LOS ANGELES (CBSLA.com) — Viral Hepatitis is a common blood borne infection that slowly destroys the liver. A person can’t live without their liver, yet few know they are even infected with one of the viruses.
Building Inspector Tom Espinosa said he was stunned when he found out.
“The doctor told me, ‘I have some good news and have some bad news.’ She said, ‘You don’t have AIDS, but you have Hep C’,” Espinosa said.
Longtime California politician and CPA Fiona Ma found out in her 20s, but only after she donated blood.
“I got a letter back saying that I had Hepatitis B, and that they cannot accept my blood,” she explained.
Millions of Americans have chronic viral hepatitis and don’t know it.
“Many people who are infected have absolutely no symptoms and that’s why it’s called a silent epidemic,” assistant U.S. Secretary of Health, Dr. Howard Koh, said.
Hepatitis B and C are caused by different viruses and spread in different ways.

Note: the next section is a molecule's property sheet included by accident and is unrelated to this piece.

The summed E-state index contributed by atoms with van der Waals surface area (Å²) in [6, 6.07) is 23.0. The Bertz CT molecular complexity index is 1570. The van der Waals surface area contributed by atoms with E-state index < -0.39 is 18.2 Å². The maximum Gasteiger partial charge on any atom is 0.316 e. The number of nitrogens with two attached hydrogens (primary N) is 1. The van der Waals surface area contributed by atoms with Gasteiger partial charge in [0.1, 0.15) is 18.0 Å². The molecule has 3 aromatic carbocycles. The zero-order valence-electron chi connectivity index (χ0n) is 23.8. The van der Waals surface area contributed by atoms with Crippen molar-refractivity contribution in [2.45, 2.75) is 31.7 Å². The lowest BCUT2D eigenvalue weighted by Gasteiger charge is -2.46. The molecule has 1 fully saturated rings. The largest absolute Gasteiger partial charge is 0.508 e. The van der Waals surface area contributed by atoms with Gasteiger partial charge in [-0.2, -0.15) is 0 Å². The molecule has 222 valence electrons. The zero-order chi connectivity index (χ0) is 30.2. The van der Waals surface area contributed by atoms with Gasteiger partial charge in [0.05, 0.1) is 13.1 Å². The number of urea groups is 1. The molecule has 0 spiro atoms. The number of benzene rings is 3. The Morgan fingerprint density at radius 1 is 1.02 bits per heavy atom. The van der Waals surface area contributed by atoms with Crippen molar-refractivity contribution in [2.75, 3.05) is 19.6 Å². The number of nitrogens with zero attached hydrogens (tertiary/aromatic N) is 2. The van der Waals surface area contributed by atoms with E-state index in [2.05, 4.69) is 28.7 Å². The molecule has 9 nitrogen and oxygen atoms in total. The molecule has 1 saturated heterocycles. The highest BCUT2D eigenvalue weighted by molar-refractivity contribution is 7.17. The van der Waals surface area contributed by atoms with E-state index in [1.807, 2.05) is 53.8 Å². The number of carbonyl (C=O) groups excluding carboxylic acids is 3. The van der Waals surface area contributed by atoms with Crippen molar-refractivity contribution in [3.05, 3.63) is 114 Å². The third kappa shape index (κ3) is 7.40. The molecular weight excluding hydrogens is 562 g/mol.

People at risk for Hepatitis B include those who have unprotected sex with an infected individual, come in contact with blood at work, share personal items such as nail clippers, a toothbrush or razor with an infected individual, or, like Ma, someone who was born to a Hepatitis B-infected mother. Those at highest risk are Asian and Pacific Islanders.
Anyone who received a blood transfusion before 1992 are at risk for Hepatitis C, which is the most common cause of sharing contaminated needles.
Both viruses can lead to cirrhosis, liver cancer or even death.
“If you have liver cancer, the chance of surviving for one year in this country is less than 50 percent,” said Dr. Samuel So, founder and director of the Asian Liver Center at Stanford University.
But now, experts are hoping to change the equation.
“We have the opportunity now to break the silence on hepatitis,” Dr. Koh said.
On Monday, May 19, certain clinics will offer a free blood test for one or both infections. To find a clinic, visit here.
“Be sure, be tested, be free,” Ma said.
“Get it taken care of, ‘cause the sooner the better,” Espinosa encouraged.
For those wondering if they should be tested, the CDC has a quick online assessment. For that, click here.